A Shift in Place of Worship Security
For many places of worship, the way they viewed safety and security changed on the night of June 17, 2015; the night that Charleston AME church in Charleston, SC was violently attacked by a gunman. From then on, church security became a headline across the United States and small town churches as well as large churches, began putting in place church safety plans and procedures to address risk. During an interview I conducted with a Pastor of a small town church, just 70 miles from Charleston, we discussed how the Charleston shooting created a security shift for many small town churches, like his own. Pastor Milton Stubblefield has been pastoring for decades in small town churches and the shooting in his home state helped to propel the safety and security changes their church had already been working on.
How did the Charleston AME shooting change things for safety and security in your small town church?
While we had already begun to address safety issues regarding our church and daycare, the senseless slaying of innocent people in the AME church of Charleston certainly fueled the conversation and heightened the awareness. We became even more proactive in a quicker fashion to expedite some of the changes we had been planning to make.
Did you have a safety team prior to the shooting?
While we didn’t have an organized safety team, we had been changing our method of operations with safety and security in mind. Things like, how we receive offerings, handle monies, installing security cameras, etc. were already in place.
Are there members of your congregation trained to respond to emergencies in your church, specifically during services?
Yes and we are in the process of having a fully functioning and well-trained team of safety responders who will both help us be vigilant and watchful, then respond appropriately in the event of a crisis situation.
Have you connected with other community churches to discuss safety procedures they may use?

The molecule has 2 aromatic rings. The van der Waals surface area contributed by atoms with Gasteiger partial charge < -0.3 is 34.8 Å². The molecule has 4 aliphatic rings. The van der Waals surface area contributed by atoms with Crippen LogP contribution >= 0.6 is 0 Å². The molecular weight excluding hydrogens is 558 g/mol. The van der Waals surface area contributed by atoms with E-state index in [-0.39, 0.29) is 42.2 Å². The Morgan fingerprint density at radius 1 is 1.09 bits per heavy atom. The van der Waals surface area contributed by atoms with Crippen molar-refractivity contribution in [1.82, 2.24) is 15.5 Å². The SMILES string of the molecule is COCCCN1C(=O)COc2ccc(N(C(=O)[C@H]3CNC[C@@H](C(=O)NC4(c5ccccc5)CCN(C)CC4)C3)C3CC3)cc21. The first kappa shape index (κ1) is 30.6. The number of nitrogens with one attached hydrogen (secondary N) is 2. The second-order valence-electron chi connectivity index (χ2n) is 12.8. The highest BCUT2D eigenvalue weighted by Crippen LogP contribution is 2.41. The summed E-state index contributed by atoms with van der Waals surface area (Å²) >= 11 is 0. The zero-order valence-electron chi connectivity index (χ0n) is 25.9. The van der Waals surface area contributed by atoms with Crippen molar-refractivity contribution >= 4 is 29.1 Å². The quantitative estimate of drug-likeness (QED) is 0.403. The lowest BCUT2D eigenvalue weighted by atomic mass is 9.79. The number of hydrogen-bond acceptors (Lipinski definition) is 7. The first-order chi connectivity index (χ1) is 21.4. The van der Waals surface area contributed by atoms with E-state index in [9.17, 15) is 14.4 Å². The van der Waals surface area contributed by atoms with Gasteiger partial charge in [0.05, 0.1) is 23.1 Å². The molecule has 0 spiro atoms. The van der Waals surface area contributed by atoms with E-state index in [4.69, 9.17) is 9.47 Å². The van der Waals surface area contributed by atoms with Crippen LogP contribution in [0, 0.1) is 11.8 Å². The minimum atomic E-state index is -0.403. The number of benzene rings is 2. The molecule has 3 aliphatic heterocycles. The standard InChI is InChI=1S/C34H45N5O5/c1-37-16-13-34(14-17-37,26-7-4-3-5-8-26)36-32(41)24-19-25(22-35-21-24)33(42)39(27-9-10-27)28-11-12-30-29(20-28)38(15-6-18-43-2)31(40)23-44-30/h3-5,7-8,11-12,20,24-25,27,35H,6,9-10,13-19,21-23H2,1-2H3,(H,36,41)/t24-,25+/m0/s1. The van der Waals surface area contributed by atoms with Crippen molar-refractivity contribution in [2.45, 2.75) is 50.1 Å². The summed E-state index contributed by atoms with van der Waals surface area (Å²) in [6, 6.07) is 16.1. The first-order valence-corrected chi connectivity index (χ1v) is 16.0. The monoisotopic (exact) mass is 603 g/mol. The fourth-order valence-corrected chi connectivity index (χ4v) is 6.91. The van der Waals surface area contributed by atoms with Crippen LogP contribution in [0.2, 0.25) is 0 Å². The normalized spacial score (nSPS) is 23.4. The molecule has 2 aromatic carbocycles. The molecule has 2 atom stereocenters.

We have made some connections and we have hosted a training conference with a leading statewide safety and security training company that was open to other congregations as well. We are developing a collaborative network of safety people from other churches where we can work together for the greater good of the community.
Have you met with your local first responders to make emergency plans as necessary?
This is an ongoing process that we are making a priority. We currently are hosting a CWP training event this month which will provide arms training and qualifying for several who will help make up that team. From there, those who are selected will undergo further training and development to both have input into the emergency planning and receive training on that process, we are looking to our community leaders for their knowledge and help enacting these policies.
From talking with Pastor Stubblefield, it became apparent that heightened safety and security efforts were well underway for many places of worship prior to the shooting at Charleston AME, but after that incident, church safety plans and discussions became a focal point and helped propel many churches into a more safety conscious mindset. Safety is something that should always be discussed at any facility, including places of worship. Large churches have had church safety plans and security protocols for years, but small town churches were not as proactive because of limited resources or other factors, that has changed in the past few years and the incident at Charleston AME created a more safety conscious religious community.